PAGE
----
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Infrared 35mm film (Rollei IR 400)

infrared 35mm indoor Rollei IR 400

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#1 shanzuu klic

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Posted 08 March 2013 - 08:34 AM

Hey

Im doing lighting test , for a project on infrared film, 35mm, indoor shooting.

 

we're trying a verity of light sources in order to get the right and effective light for this kind of project.

I know that mostly infrared used on outdoor shooting, under the open sky, but here, we also want to shoot some indoor night scenes on this reel.

 

just some few facts about this material:

 

the light spectrum we are trying to get is between 720-820 nm (nanometer), which also being called "invisible light", since this wave spectrum aint visible to the seeing eye.

 

thats why we use gel filters on all of our main light sources.

 

till now we used 5K's, Par 64's, 1K's, some lightpad panels, but(!),

what im trying to find, is a light source which will speak the same language of the ifrared wave spectrum, and not just some regular cinema classic lights.

 

1.  does anyone here knows, heard, or experienced this kind of situation?

2.  can i work with infrared light with diffusions? like we regulary do on set?

3. what is the effect of bounce through white poly board with infrared light? can we bounce regulary like we used too?

 

thnx   ^_^

 


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#2 Thomas Aschenbach

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Posted 10 March 2013 - 08:32 AM

Hello,

When shooting IR there are many thing to watch out for. Since you want to shoot "near ir" (720-820nm) lens focus should not be that much of an issue and neither will be heat radiation. The only focus problem will be that the film you are using is sensitive to visible light and so you are going to have to use a filter. The filtering will screw with focus and you will have a very hard time focusing through the lens. Metering will be quite problem, you will have to just shoot tests. If you can, find a spectral output graph of the lights you have. Some have IR/UV filter glass coatings. Fluorescents & visible LEDs will wave no IR output. For the easiest lighting, either buy or create an LED panel. LEDs with that spectral output are very common. If you use these and limit visible light while shooting you can get away with not using a filter. Then you may be able to focus with visible lights then lower them to a minimum and activate the IR.  You can diffuse and bounce. You will have to look at the diffusers transmission graph and see which one will be best. The best thing to do is purchase a cheap set of night vision goggles. Most cheap ones have a single LED illumination (which you can turn off) and operate in the spectrum you are going to shoot. That will let you see the diffusion / bounce.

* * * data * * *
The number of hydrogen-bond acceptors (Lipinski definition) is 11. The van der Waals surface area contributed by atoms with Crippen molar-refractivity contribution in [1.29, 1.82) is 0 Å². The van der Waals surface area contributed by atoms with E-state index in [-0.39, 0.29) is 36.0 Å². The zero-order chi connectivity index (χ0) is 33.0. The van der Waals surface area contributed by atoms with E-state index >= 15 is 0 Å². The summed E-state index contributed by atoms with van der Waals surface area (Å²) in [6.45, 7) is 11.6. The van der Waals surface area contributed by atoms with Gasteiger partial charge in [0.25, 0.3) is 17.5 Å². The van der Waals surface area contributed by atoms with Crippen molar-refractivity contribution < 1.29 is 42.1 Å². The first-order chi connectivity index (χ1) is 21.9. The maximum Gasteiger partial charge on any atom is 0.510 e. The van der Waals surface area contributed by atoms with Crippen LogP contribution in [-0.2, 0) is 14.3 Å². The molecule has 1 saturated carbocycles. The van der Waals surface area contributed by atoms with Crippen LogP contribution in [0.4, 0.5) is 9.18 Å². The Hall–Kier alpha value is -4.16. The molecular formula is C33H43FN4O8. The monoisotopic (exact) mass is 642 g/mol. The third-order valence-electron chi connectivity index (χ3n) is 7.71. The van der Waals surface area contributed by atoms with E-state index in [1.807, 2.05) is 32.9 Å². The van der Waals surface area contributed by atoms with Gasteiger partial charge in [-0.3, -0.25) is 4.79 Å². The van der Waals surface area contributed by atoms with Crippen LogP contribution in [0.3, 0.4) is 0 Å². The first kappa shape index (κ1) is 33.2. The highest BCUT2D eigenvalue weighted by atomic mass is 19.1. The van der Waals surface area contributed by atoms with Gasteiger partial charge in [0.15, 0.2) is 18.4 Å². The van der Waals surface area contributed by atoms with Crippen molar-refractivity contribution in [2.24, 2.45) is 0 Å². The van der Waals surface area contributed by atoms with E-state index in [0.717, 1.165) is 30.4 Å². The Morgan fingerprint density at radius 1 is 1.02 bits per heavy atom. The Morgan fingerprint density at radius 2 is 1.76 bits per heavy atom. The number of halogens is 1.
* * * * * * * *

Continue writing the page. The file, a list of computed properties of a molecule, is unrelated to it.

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#3 shanzuu klic

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Posted 10 March 2013 - 09:02 AM

Thnx alot for your comment.
We plan on working with visible light speels from the light sourses around us, since its a documentary we are shooting. We try as much as possible not to interfere with the already exist light. That why we are looking for infrared light sources which could work without geting tomuch attention from the surroundings.
That why I started this experimental research about infrared lighting, so i could understand better how i control ambiance light, and key light.

This goggle idea is amazing. Thnx alot.
I tried look for this kind of meter which will give me some info about the wavelength of he lights around my location, so i could use it as if it was a light meter.
Do you think this nightvision goggle can be configurate for this specific light spectrum we are looking for?
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#4 Thomas Aschenbach

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Posted 10 March 2013 - 10:44 AM

The low cost consumer night vision goggles will have an led for illumination you can turn off or on and are sensitive in the spectral range you are shooting. The cheaper ones I speak of are really just high gain near ir imagers. If they have no ir illumination source, they dont work. The ones the cops/military use are sensitive in much longer and wider range of wavelengths. On the consumer ones the LED built in is about where you are shooting 750 -900nm and will vary by goggle manufacturer. You could turn off the LED and use a r72 filter or something on the goggles to see the spectrum the film will see and you cant. We have some here at the lab. They are in the range you are shooting and I will find their name and part number. When in total darkness you can see some red emission from the built in LED as its spectral output has skirts and so do our eyes. We have to use them here because Kodak stopped making 72 internegative. It is used to print from color reversal/pos to color negative. They replaced 72 with 73 which is the 03 50D emulsion on top of estar base with no rem jet. That means no safe lights(total darkness) in the printer room. Color camera neg is not really sensitive above 690nm, lab intermediate stocks around 740nm. So while printing interneg, the operator wears the goggles to monitor the printer.


Edited by Thomas Aschenbach, 10 March 2013 - 10:46 AM.

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